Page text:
Carbon footprint 2022 and climate target


After two years of COVID-19, 2022 was a return to normal at IHME. As expected, the increase in activity was reflected in the carbon footprint: IHME’s emissions in 2022 were higher than in the two previous years combined. The carbon footprint totalled 18.6 tonnes CO2e, equivalent to the emissions of about two Finns per year. These emissions arose when IHME was promoting the sustainability transition through its commissioned artwork and professional networks. Now it’s time to look forward and set a climate target for the future.


IHME operates in the international art field, and 86% of its emissions are linked to travelling. Air travel generated 12.7 tonnes of emissions, other travel and accommodation 3.2 tonnes. These figures come from the Carbon Smart Organisation (Hiilifiksu järjestö) calculator. Using the ICAO calculator, which calculates emissions from fuel alone, the emissions from flights would be four times lower. It’s worth emphasizing that these emissions do not come from random flying around, but from 9 work trips made by artists or curators. Other sources made up 14% of the carbon emissions: about 1.5 tonnes of carbon emissions were generated by heating the office, 0.6 tonnes from services, procurement, and waste management, and less than 0.5 tonnes from IHME commission 2022 and the film screening related to it.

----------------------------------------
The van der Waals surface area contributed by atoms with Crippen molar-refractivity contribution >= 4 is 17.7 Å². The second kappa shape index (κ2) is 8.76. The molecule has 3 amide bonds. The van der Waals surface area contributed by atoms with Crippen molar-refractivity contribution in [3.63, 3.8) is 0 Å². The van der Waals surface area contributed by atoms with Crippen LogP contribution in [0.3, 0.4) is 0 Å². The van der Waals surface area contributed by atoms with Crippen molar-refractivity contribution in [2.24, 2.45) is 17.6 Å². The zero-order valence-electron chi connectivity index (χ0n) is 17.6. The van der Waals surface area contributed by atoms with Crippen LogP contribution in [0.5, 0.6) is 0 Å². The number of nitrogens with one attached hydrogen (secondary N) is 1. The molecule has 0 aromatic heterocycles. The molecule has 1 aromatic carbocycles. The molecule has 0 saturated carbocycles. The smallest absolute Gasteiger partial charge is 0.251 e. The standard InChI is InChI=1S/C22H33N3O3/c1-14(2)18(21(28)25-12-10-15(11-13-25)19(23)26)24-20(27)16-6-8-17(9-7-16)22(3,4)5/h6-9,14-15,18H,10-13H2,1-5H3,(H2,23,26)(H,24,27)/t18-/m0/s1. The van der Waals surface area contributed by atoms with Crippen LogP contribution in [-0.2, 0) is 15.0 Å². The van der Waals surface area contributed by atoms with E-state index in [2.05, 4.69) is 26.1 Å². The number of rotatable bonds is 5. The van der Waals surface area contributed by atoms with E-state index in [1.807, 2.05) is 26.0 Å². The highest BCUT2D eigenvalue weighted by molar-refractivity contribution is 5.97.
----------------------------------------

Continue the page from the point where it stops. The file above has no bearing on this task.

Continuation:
The emissions can be divided between basic operations and commissioned artworks. In 2022, most of the emissions were generated by office maintainance, administration and travel required by curator’s work. The total of these emissions was 8.9 tonnes CO2e. The year’s emissions included 4 tonnes of CO2e for the IHME 2022 commissioned artwork. The core of the Commission was a 10-week online course with a digital carbon footprint of 256 kg CO2e. When the 400 kilos of emissions from accommodation are added to the production emissions, the figures are slightly higher than we previously calculated. As production of an IHME Commission takes about three years, emissions for 2022 also include 5.7 tonnes of CO2e from travel related to the planning and preparation of the next artwork for 2023. Flying made up the largest part of these emissions, too.

Climate target and emission reduction pathway

IHME aims to plan and carry out its activities so that emissions are kept to a minimum. However, methodological guidelines for emission accounting, such as the GHG Protocol, also require emission reduction targets to be set. The Guide to Good Practices in the Voluntary Carbon Market, published by the Ministry of the Environment and Ministry of Agriculture and Forestry in spring 2023, also requires that organizations have a climate target, plus a climate roadmap of measures and a timetable, before making any climate-impact claims.

This is a good time to think about what emission-reduction targets to set for IHME’s activities.

The first question that arises is about the baseline and the target year. Globally, all action should aim to achieve the 1.5°C target set by the Paris Agreement, i.e., to reduce emissions sufficiently to bring global warming below 1.5°C by 2100. This can only be achieved through significant reductions in emissions.